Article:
In one of the most bizarre and darkly humorous episodes of political correctness being turned around on its head, an Indian man has come forward to tell his story of posing as a black man to get into med school.
Vijay Chokal-Ingam, brother of “The Mindy Project” actress Mindy Kaling, has penned an op-ed for the New York Post detailing his successful strategy to exploit the retarded collegiate affirmative action system by pretending to be “one of the brothas.”
He changed his name on applications, shaved his head and eyelashes, and joined black student groups. The results were shocking.
Via New York Post:
“In the early 1990s, the Division of Community and Minority Programs of the Association of American Medical Colleges devised Project 3,000 by 2000. This program set the quantitative target (a quota — official or unofficial) of increasing minority enrollment in US medical schools from 1,584 to 3,000 between 1990 to 2000.
Many medical schools, including St. Louis University, where I eventually attended, jumped on this program. But the question was whether, in order to achieve their quantitative goal, medical schools were compromising their academic standards, or were they simply going to aggressively recruit minority students? The work of Ward Connerly and Ellen and Jerry Cook suggested that many of the medical schools, especially those in the University of California system, chose the former option. The data suggested that the medical schools were discriminating against their Asian-American and white students and in favor of their black and Hispanic applicants.
I may not have studied all that hard in my economics and statistics classes, but I knew enough to realize that anecdotal evidence was not enough to draw valuable conclusions. I had to work the problem. I studied the statistics and data made public by the Association of American Medical Colleges and came to a surprising conclusion. The data suggested that an Indian-American with my grades (3.1 GPA) and test scores (31 MCAT) was unlikely to gain admission to medical school, but an African-American with the same grades and test scores had a high probability of admission.”
Despite Chokal-Ingam’s middling GPA, he stood a high chance of being accepted by posing as a dindu, due to the discriminatory and unethical race quotas used at most STEM schools.
He goes on:
“While I wasn’t able to pin down the exact number, I reasonably calculated that African-American or Hispanic applicants had as much as a 30 to 40 percent better chance of acceptance than I. This number left me speechless — but it also started my wheels turning.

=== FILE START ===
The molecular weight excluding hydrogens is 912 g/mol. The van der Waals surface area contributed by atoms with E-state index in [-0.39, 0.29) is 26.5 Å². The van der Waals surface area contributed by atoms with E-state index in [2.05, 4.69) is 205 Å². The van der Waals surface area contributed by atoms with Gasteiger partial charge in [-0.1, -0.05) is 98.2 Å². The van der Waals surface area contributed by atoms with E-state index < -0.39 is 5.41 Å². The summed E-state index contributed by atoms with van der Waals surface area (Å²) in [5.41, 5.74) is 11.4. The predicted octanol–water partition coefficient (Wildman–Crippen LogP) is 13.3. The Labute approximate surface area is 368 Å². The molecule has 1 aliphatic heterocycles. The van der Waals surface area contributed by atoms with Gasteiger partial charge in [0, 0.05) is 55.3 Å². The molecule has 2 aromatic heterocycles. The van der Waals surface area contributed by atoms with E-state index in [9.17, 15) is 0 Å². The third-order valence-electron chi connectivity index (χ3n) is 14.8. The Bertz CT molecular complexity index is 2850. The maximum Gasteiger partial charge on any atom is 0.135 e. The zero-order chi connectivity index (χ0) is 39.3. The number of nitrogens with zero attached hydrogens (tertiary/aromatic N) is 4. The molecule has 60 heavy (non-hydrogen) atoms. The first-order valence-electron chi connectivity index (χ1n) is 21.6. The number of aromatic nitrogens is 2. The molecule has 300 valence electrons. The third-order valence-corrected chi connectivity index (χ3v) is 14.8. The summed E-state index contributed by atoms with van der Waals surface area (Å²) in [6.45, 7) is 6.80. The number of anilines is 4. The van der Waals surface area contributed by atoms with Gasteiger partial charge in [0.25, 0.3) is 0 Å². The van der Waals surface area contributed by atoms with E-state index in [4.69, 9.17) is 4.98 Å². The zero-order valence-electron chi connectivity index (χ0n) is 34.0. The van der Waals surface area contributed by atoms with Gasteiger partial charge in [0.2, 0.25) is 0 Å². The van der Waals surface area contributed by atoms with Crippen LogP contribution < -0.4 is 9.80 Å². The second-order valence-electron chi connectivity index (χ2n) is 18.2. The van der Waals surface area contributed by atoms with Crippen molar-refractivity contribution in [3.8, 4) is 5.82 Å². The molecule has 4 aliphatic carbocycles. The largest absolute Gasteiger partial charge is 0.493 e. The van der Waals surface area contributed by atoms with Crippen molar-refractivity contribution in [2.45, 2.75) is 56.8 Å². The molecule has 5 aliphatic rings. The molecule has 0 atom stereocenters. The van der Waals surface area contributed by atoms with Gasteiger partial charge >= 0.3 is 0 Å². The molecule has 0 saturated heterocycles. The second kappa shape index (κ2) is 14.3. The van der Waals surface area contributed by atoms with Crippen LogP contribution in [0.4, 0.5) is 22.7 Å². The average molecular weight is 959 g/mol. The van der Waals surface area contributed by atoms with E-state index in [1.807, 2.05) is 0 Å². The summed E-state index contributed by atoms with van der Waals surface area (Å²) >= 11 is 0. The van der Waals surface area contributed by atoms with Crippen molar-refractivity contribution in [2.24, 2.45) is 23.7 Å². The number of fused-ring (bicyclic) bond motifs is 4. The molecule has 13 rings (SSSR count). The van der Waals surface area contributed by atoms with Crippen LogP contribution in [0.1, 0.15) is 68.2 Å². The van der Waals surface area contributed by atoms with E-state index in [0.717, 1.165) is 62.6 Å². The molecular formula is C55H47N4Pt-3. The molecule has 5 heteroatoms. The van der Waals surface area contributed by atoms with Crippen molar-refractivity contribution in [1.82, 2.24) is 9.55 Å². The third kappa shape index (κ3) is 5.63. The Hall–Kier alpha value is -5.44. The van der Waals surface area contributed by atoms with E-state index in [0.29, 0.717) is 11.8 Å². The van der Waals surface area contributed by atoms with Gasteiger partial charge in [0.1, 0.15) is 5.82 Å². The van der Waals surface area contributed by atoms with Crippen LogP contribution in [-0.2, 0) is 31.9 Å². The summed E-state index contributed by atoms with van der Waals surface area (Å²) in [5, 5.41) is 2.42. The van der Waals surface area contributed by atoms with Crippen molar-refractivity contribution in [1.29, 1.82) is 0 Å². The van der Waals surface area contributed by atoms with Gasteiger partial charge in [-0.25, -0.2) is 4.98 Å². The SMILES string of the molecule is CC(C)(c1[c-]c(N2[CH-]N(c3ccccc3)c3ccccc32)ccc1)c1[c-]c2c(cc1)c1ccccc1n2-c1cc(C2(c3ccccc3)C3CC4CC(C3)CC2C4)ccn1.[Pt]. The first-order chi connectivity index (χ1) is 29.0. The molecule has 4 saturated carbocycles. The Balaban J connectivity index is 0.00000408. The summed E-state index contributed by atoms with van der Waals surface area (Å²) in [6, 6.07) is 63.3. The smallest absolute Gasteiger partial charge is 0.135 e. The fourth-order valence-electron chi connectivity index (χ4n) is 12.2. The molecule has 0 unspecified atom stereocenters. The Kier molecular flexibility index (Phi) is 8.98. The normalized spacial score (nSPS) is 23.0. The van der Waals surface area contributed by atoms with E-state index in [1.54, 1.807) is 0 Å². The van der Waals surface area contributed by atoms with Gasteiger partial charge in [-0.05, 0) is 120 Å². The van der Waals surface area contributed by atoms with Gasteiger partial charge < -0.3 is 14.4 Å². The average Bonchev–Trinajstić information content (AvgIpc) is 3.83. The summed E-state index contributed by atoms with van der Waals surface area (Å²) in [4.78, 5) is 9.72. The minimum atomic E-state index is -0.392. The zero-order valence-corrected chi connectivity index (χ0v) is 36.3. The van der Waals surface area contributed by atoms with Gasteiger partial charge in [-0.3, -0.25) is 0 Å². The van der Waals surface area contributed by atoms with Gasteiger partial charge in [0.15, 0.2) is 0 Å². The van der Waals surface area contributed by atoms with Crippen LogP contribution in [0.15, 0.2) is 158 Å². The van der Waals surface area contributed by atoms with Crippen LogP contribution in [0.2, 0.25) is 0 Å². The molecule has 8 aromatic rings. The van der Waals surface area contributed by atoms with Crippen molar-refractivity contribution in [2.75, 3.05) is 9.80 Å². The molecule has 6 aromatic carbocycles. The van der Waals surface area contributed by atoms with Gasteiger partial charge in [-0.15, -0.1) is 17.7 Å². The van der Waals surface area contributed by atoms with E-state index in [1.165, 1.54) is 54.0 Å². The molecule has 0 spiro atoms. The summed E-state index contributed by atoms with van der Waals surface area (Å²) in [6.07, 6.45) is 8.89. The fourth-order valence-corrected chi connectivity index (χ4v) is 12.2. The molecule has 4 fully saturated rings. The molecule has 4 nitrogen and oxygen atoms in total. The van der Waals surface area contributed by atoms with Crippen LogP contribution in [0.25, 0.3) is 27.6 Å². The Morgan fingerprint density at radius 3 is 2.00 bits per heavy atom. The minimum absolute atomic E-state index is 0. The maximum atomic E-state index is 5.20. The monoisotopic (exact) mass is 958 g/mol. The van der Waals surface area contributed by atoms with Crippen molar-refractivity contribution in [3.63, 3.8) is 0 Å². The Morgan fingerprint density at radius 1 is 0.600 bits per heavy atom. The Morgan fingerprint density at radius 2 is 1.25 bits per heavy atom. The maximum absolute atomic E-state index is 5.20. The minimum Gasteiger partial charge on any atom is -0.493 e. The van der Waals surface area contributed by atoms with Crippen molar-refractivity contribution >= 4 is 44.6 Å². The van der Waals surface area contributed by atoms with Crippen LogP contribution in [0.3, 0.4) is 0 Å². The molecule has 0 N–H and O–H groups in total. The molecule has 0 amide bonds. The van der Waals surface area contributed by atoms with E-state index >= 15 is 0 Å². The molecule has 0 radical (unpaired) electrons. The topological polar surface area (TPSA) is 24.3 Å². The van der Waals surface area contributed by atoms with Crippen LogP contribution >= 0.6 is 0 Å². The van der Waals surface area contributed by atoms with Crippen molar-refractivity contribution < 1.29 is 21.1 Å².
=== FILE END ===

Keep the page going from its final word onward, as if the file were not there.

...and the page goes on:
I ran across a newspaper article about Rommel Nobay, an Indian who lied about being black to gain admission into medical school. Nobay got caught because he lied about a bunch of other stuff on his application, such as being a National Merit Scholar — not because he lied about his race. Light bulb. I wondered if I could pull it off by being completely honest about everything except, of course, my . . . race.
I shaved my head, trimmed my long Indian eyelashes, joined the University of Chicago’s Organization of Black Students (a black friend ran it, knew my scam and got me in) and began applying to medical schools as a black man. I transposed my middle name with my first name and became Jojo, the African-American applicant.”
And that was all it took to get accepted.
The modern education system does not value competence, intelligence, integrity, or perseverance. All that matters is how dark your skin is and how much you can bitch and moan about being a victim.
Chokal-Ingam goes on to express remorse for his deceptive behavior, and concludes with a dire warning about the consequences of affirmative action policies:
“I am not convinced that affirmative action fully benefits the underprivileged. In my application to medical school, I disclosed that my mother was a doctor, my dad an architect, that I drove a nice car, that I didn’t receive financial aid and that I grew up in an affluent section of Boston. I didn’t even say that I was ‘disadvantaged.’ Yet medical schools such as Case Western Reserve University considered me one of their ‘affirmative-action candidates.’
My middle-class white girlfriend asked me, ‘How did a campus rich kid become a candidate for affirmative action?’ Good question.
Second, I think that affirmative action tends to promote racial resentment and perpetuates negative stereotypes. Some Asian-Americans and whites believe they are the victims of affirmative-action discrimination and can feel resentment about it. Affirmative action also furthers negative stereotypes about the professionalism and competency of African-American, Native American, and Hispanic professionals by making it seem like they need special treatment.
Is this really the best solution?”